Jill Esbaum: Will Write for Cookies Plus Giveaway
Posted by viviankirkfield
WILL WRITE FOR COOKIES
INSIGHT – INFORMATION – INSPIRATION
As soon as I got involved with this incredible kit lit community, there were certain names that kept cropping up…people who were successful authors, generous mentors, and totally cool human beings. One of the coolest is our guest today…and I’ve been honored to hear her speak TWICE in the last few months…in April, at the Wild Wild Midwest SCBWI in Chicago and then in July, at the WOW Retreat in Georgia. Each time, Jill radiated her special passion for picture books and writing for children, and each time I took away a renewed sense of purpose and a ton of great tips.
Jill Esbaum writes picture books filled with humor and heart from her family farm in eastern Iowa. New in 2016 are Teeny Tiny Toady (starred review, Kirkus) and If a T. Rex Crashes Your Birthday Party (brand new!). Her books have been nominated for state awards (I Am Cow, Hear Me Moo! in Nebraska, Tom’s Tweet in Iowa and South Dakota, Stanza in Indiana), named to the International Reading Association’s Notable Children’s Book list (Ste-e-e-e-eamboat A-Comin’!); and featured on Amazon’s Best Book of the Month list (Tom’s Tweet).
Her nonfiction books, all published by National Geographic, include five titles in the Picture the Seasons series, four Angry Birds Playground titles, the Big Book of Who and the Big Book of How, and many books in a new series for 3-6 year olds, Explore My World (just out: Tigers), as well as a picture book of collective nouns, Animal Groups.
Jill, I’m thrilled to welcome you to Picture Books Help Kids Soar! I know everyone is sitting on the edge of their seats!!! And I want to remind all of you that there will be a giveaway of a copy of Jill’s BRAND NEW picture book, If a T Rex Crashes Your Birthday Party…so please stick with us throughout the post and then leave a comment at the end. Please tell us what was the biggest birthday surprise you (or your child) ever had!
ME: Who were your favorite authors/illustrators when you were a child?
Carolyn Keene: A teenager rides around in a zippy convertible, faces danger, meets cute boys, and solves mysteries, all on her own? I wanted to BE Nancy Drew.
Marguerite Henry: Sadly, no amount of begging changed my parents’ minds about allowing me to keep a pony in our small-town backyard. Lucky for them I’d never heard of miniature horses.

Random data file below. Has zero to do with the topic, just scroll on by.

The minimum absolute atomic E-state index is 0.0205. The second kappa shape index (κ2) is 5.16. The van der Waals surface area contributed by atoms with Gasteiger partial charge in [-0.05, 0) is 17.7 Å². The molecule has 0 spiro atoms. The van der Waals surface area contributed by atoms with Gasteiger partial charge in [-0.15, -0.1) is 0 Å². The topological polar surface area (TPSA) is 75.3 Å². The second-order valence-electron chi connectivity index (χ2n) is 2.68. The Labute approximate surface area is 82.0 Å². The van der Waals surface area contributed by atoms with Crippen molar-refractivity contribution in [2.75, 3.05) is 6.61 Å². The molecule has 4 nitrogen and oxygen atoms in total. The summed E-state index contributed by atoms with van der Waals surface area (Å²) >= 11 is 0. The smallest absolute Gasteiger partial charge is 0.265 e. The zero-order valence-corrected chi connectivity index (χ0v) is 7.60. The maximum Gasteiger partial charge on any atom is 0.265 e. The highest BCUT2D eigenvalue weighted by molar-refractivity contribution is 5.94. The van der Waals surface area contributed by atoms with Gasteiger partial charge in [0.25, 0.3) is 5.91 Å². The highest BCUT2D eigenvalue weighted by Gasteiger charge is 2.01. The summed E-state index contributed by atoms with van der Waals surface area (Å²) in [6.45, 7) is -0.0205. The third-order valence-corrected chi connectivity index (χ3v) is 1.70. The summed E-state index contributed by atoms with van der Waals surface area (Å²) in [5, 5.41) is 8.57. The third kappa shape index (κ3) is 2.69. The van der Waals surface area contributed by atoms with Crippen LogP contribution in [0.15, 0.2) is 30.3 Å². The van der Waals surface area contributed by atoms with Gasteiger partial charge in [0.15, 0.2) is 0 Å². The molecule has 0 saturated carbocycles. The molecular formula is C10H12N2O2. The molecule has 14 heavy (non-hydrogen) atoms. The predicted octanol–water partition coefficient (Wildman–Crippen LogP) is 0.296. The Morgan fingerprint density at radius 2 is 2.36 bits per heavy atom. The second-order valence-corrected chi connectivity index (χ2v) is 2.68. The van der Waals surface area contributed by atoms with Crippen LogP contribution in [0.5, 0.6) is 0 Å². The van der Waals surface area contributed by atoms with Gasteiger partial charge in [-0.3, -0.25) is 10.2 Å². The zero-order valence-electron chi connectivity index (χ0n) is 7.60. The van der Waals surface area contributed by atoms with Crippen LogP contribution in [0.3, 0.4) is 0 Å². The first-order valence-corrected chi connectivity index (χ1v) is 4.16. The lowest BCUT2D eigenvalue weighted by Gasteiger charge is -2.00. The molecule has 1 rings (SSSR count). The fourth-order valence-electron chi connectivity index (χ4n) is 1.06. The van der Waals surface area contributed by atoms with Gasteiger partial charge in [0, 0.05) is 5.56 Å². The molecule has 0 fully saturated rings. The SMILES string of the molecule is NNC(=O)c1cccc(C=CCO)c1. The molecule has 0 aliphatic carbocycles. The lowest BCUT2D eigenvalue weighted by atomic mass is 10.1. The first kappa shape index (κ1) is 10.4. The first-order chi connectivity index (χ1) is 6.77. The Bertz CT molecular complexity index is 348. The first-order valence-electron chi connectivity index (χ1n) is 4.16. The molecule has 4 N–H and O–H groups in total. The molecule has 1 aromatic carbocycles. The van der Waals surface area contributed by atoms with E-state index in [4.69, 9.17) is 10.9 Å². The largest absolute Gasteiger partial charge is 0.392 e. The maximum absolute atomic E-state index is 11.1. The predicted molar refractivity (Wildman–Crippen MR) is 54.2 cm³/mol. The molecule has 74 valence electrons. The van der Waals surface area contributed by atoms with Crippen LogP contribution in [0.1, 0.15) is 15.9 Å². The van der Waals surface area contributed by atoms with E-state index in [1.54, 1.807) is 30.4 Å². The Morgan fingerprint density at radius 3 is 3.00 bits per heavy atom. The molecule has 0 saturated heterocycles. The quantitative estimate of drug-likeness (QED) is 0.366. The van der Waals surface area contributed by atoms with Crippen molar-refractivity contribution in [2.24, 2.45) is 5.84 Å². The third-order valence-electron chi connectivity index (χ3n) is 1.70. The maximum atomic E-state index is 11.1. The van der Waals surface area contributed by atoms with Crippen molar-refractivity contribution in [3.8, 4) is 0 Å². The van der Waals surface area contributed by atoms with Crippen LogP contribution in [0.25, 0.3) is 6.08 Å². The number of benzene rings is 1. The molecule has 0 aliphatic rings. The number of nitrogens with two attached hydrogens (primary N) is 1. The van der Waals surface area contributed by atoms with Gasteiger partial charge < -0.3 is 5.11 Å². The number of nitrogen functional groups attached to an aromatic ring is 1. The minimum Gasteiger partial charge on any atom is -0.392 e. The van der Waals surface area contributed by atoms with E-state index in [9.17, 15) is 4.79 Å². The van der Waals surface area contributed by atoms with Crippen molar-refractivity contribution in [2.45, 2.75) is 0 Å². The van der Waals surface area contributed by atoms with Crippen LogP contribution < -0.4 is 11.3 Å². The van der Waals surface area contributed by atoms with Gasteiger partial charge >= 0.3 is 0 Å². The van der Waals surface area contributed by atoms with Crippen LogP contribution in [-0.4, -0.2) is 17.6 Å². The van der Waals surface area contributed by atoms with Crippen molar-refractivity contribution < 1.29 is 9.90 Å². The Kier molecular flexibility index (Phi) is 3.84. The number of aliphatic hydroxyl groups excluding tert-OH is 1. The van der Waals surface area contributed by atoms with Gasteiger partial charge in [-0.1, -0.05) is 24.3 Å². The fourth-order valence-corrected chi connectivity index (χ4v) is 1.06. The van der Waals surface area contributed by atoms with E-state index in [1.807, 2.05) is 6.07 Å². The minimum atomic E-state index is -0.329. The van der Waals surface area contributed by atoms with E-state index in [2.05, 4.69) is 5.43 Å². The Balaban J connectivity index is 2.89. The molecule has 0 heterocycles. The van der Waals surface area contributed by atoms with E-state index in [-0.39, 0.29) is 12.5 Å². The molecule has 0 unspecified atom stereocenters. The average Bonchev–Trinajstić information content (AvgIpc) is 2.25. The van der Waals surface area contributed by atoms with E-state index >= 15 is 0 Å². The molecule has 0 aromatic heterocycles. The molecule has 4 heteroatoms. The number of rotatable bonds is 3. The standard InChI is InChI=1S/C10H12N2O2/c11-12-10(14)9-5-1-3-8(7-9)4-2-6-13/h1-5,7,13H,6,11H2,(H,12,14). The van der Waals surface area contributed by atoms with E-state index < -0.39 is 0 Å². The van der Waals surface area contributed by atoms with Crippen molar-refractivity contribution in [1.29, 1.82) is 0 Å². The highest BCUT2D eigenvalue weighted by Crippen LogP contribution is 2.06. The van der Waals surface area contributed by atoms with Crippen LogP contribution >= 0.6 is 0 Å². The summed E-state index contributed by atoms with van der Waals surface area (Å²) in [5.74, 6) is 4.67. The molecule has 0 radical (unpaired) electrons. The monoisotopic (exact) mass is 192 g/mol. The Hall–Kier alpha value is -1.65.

Edward Eager: Half Magic was my favorite book ever. I think because I always had a cat, and the idea of my kitty talking to me, even in a halfway way, was soooo cool.
ME: What do you know now that you wish you had known when you first started writing for children?
Dear Newbie Me:
- There’s this little thing called conflict….
- Don’t send something out the day you finish it!
- If you’re writing a character-driven story, make sure your main character is actually in the driver’s seat.
- Your MC’s choices + the consequences of those choices = story.
ME: Where do you like to write/draw – inside, outside, a special area in your home, on the computer, in a notebook? And when do you find time to write?
I write inside, mostly, in my office, on my desktop iMac. But sometimes I take my laptop out to our covered, elevated (a couple of feet) patio.
Makes the dog (Brodie) happy. When I’m really stuck on a plot line, I like to brainstorm on a yellow legal pad. This is also a good trick for discovering a character’s voice and motivations.
ME: When during the day (or night) are you most productive? Do you set a schedule for working or do you write/draw when the muse speaks?
I do my best “storybuilding” in the morning, my best “emotion layering” late at night. Afternoons are for reading and other hobbies. Writing to a set schedule doesn’t work for me.
ME: Why do you write for children?
Oh, gosh, Vivian. I could go on for paragraphs about this, but what it all boils down to is a) I love kids, and b) I’m IN love with the art form that is picture books. I even talked some fellow picture book builders into joining me in a blog where we share our favorites and discuss why they work: www.picturebookbuilders.com